Sir Norman Hartnell had designed the pearl pink satin wedding dress of the Duchess of Gloucester in 1935 and created the dresses worn by her bridesmaids, Princess Elizabeth and Princess Margaret. Hartnell subsequently designed for Queen Elizabeth, who requested that Hartnell, in turn, design the wedding dresses of Princess Elizabeth in 1947 and Princess Margaret in 1960. Hartnell was later to claim that the dress he made for Elizabeth was “the most beautiful dress” that he had made to date. Hartnell also created the designs worn by Princess Elizabeth’s eight bridesmaids, Her Royal Highness  Princess Margaret, Her Royal Highness Princess Alexandra of Kent, Lady Caroline Montagu-Douglas-Scott, Lady Mary Cambridge, Lady Elizabeth Lambart, The Hon. Pamela Mountbatten, The Hon. Margaret Elphinstone and The Hon. Diana Bowes-Lyon. Hartnell also designed Princess Elizabeth’s ‘going-away’ outfit; it was a dress and matching coat in blue, with accessories in a mushroom shade and a blue felt bonnet-beret with ostrich feathered and plumed quills. The Princess wore this outfit as she set out for Waterloo Station with Prince Philip for their honeymoon.

The bridesmaids wore wreaths by Jac Ltd of London, consisting of miniature white sheaves, lilies and London Pride, made from white satin and silver lame. We might perhaps remember, the pencil and watercolour sketch made by Princess Elizabeth’s paternal great-great-grandmother Queen Victoria, who herself created the design for the simple, white dresses of her twelve bridesmaids in 1840, trimmed with sprays of roses. Princess Elizabeth’s bridesmaids all carried bouquets made from white roses, white orchids, lilies of the valley, gardenias, white bouvardia and white nerine, supplied by the London florist, Moyses Stevens, who today hold the Royal Warrant as Moyses Stevens Flowers Ltd, by appointment to the Prince of Wales. Moyses Stevens’ Mayfair branch closed during the war and re-opened in 1948, the year after Princess Elizabeth’s marriage.

Princess Elizabeth’s bouquet of white cattleya, Odontoglossum and Cypripedium orchids were made by the Worshipful Company of Gardeners, by the Florist, Mr M H Longman. The Worshipful Company of Gardeners has a distinguished history, with the Company’s origins dating back to its first mention in City Corporation records as early as 1345. With a nod to Queen Victoria, it also contained a sprig of myrtle, from the bush which had been grown from an original sprig of Queen Victoria’s eldest daughter, the Princess Royal’s wedding bouquet. A sprig from this bush was also used for the wedding bouquet of myrtle blossoms held by Princess Alexandra of Denmark – the future Queen Alexandra – on her marriage to the Prince of Wales, the future Edward VII, in 1863.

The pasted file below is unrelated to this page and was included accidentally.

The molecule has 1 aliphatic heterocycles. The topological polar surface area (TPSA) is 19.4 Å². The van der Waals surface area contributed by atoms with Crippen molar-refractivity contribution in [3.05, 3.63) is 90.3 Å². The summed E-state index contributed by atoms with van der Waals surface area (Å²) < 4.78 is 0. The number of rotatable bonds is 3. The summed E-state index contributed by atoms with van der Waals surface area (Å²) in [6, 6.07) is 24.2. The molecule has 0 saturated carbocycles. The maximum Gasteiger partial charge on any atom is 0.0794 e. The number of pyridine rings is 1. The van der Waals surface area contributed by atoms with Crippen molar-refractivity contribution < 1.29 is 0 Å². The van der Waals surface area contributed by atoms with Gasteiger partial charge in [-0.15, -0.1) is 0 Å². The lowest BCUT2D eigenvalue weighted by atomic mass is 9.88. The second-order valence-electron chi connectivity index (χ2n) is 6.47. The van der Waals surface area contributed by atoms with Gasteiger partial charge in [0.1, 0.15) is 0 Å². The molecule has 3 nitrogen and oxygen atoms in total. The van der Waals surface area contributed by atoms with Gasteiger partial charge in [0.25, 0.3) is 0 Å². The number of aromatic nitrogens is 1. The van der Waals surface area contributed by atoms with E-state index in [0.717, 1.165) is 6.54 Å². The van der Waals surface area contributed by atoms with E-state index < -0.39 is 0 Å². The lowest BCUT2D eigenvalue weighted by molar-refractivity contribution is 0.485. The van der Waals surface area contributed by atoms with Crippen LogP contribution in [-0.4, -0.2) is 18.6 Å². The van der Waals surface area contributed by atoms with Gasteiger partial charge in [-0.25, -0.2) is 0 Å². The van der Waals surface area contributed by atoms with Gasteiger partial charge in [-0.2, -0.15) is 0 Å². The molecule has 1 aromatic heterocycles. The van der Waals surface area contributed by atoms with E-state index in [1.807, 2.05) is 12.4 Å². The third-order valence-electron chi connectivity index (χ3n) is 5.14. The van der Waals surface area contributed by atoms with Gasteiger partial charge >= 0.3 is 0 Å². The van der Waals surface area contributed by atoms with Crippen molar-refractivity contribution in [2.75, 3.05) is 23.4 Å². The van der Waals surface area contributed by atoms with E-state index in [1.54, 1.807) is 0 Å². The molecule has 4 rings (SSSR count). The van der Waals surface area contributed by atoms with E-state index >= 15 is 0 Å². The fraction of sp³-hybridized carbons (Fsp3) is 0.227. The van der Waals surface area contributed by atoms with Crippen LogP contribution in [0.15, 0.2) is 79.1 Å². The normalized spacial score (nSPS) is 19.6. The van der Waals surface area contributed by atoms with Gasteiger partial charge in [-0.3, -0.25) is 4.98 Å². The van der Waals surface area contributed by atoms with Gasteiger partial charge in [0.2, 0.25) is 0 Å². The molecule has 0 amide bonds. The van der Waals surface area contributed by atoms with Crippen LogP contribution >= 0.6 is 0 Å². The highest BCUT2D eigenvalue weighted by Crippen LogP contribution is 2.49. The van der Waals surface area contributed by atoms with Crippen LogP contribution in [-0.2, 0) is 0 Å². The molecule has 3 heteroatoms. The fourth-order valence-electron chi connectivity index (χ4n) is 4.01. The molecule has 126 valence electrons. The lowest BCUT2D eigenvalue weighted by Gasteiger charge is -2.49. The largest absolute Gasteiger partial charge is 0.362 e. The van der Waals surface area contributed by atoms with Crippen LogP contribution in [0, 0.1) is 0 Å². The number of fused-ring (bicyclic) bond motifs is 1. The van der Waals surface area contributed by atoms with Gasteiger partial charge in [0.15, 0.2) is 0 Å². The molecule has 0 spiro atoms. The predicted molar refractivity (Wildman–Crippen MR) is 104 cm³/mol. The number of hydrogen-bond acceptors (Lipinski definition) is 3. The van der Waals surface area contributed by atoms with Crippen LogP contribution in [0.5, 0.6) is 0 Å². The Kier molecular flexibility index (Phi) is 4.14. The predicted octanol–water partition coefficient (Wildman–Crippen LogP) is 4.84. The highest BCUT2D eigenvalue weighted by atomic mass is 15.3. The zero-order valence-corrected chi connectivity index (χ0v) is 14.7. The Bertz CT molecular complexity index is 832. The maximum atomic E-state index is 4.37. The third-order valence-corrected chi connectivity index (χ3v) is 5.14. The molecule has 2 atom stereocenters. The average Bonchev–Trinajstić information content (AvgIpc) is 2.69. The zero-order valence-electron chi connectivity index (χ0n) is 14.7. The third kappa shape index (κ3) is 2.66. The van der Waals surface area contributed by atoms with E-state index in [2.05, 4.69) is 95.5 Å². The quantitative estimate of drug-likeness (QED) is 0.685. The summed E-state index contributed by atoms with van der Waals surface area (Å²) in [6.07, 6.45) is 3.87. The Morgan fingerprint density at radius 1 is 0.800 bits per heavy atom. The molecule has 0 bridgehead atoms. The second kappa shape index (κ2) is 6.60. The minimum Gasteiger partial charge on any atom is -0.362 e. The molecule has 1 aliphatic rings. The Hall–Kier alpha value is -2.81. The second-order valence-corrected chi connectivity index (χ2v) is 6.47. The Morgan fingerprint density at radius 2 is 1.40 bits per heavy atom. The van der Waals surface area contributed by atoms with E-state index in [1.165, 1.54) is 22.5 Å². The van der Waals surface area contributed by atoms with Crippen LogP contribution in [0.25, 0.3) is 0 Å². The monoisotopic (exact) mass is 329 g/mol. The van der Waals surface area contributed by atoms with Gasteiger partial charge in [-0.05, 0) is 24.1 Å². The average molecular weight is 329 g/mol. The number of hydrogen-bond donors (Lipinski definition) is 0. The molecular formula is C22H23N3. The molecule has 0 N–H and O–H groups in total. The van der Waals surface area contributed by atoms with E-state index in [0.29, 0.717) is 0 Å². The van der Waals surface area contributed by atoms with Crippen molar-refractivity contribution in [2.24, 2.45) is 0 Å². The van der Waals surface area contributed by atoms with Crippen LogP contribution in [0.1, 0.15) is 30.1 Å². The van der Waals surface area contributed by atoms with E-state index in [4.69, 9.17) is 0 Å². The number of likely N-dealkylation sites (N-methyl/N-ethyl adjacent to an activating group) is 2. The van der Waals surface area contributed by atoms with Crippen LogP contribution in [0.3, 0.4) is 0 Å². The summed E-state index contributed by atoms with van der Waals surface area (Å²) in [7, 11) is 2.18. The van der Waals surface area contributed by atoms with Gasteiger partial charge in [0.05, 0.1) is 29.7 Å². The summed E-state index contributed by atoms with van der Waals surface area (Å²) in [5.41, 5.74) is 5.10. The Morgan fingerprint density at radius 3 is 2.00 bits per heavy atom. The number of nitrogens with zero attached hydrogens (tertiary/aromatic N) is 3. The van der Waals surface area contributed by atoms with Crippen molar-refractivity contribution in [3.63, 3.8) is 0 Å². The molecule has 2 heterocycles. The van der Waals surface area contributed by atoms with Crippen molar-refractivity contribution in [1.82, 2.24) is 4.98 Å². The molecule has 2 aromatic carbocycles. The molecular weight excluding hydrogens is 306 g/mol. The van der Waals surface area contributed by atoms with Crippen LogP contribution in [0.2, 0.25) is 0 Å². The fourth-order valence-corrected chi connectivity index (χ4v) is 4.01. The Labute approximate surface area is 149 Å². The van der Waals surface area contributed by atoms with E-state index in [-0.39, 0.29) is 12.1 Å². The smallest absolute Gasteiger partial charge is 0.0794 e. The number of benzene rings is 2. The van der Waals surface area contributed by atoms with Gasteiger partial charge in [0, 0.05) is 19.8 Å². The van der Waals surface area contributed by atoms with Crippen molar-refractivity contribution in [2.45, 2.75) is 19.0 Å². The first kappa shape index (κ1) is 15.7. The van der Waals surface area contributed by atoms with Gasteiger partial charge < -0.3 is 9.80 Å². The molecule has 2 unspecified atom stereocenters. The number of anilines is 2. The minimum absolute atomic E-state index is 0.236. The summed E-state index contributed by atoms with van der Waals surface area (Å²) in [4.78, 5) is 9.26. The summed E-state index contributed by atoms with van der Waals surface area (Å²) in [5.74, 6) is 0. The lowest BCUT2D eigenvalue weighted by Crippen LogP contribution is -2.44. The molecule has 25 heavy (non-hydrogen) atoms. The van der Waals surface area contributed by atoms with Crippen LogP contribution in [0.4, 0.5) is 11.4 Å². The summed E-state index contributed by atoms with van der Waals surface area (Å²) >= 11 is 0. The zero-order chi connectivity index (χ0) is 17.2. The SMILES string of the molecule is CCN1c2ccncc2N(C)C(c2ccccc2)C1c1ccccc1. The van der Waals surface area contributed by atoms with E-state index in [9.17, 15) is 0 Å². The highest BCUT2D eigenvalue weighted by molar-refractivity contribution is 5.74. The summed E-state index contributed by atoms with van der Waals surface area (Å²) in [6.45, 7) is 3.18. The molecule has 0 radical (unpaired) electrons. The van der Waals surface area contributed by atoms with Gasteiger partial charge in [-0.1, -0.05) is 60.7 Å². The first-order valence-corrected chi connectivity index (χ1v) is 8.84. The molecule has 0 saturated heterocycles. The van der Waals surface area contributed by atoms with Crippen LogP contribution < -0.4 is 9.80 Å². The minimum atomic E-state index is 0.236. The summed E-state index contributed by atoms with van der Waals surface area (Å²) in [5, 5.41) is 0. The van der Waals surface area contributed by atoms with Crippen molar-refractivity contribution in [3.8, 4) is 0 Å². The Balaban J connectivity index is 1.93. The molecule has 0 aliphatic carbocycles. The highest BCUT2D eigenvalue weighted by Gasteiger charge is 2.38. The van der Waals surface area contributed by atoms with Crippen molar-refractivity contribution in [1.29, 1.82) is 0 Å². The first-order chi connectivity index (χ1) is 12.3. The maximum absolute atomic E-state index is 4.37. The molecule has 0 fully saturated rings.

Posies of myrtle and white Balmoral heather were placed on the tables of the guests at the wedding breakfast, as gifts on the occasion. Nor was this the only connection with Queen Victoria – Princess Elizabeth wore a tiara of diamonds, gold and silver – the ‘Queen Mary’s Fringe Tiara’ – made for Queen Mary by E. Wolff & Co for Garrards, in 1919. This tiara was in itself, originally part of a tiara purchased by Queen Victoria from Collingwood & Co and made into a necklace as a wedding gift for the future Queen Mary on her marriage to the Duke of York in 1893. Queen Victoria herself described it as a necklace which could also, in fact, be worn as a diadem. Queen Mary gave this tiara to Queen Elizabeth, who lent it to Princess Elizabeth for her wedding. Another of Queen Mary’s gifts included the ‘Duchess of Teck’s Earrings’, which had been given to Princess Elizabeth in January 1947 and which she wore on the wedding day. These had once been owned by Princess Mary, Duchess of Gloucester, the youngest daughter of George III (1776-1857). The so-called ‘Queen Anne Pearl Necklace’ was a gift from the King and Queen, which Princess Elizabeth wore to match the Teck earrings, although the Royal Collection also lists the ‘Queen Caroline Pearl Necklace’ as having been worn by Princess Elizabeth on her wedding day as a present which had been given her by her parents.